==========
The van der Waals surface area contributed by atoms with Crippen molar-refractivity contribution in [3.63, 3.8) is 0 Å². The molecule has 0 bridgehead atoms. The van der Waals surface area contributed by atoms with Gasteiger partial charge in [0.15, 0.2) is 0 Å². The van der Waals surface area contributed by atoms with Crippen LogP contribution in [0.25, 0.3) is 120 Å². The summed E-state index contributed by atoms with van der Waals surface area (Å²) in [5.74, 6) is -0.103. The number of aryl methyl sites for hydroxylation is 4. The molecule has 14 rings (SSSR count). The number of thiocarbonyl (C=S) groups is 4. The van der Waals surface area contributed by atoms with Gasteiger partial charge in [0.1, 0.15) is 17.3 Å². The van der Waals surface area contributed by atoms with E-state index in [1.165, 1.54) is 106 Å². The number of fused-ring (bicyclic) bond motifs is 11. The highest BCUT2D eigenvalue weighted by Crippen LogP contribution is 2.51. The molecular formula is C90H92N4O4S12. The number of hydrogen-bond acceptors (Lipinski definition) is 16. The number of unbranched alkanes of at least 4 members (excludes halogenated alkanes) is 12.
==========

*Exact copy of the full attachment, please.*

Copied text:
The van der Waals surface area contributed by atoms with Crippen molar-refractivity contribution in [3.63, 3.8) is 0 Å². The molecule has 0 bridgehead atoms. The van der Waals surface area contributed by atoms with Gasteiger partial charge in [0.15, 0.2) is 0 Å². The van der Waals surface area contributed by atoms with Crippen LogP contribution in [0.25, 0.3) is 120 Å². The summed E-state index contributed by atoms with van der Waals surface area (Å²) in [5.74, 6) is -0.103. The number of aryl methyl sites for hydroxylation is 4. The molecule has 14 rings (SSSR count). The number of thiocarbonyl (C=S) groups is 4. The van der Waals surface area contributed by atoms with Gasteiger partial charge in [0.1, 0.15) is 17.3 Å². The van der Waals surface area contributed by atoms with E-state index in [1.165, 1.54) is 106 Å². The number of fused-ring (bicyclic) bond motifs is 11. The highest BCUT2D eigenvalue weighted by Crippen LogP contribution is 2.51. The molecular formula is C90H92N4O4S12. The number of hydrogen-bond acceptors (Lipinski definition) is 16. The number of unbranched alkanes of at least 4 members (excludes halogenated alkanes) is 12.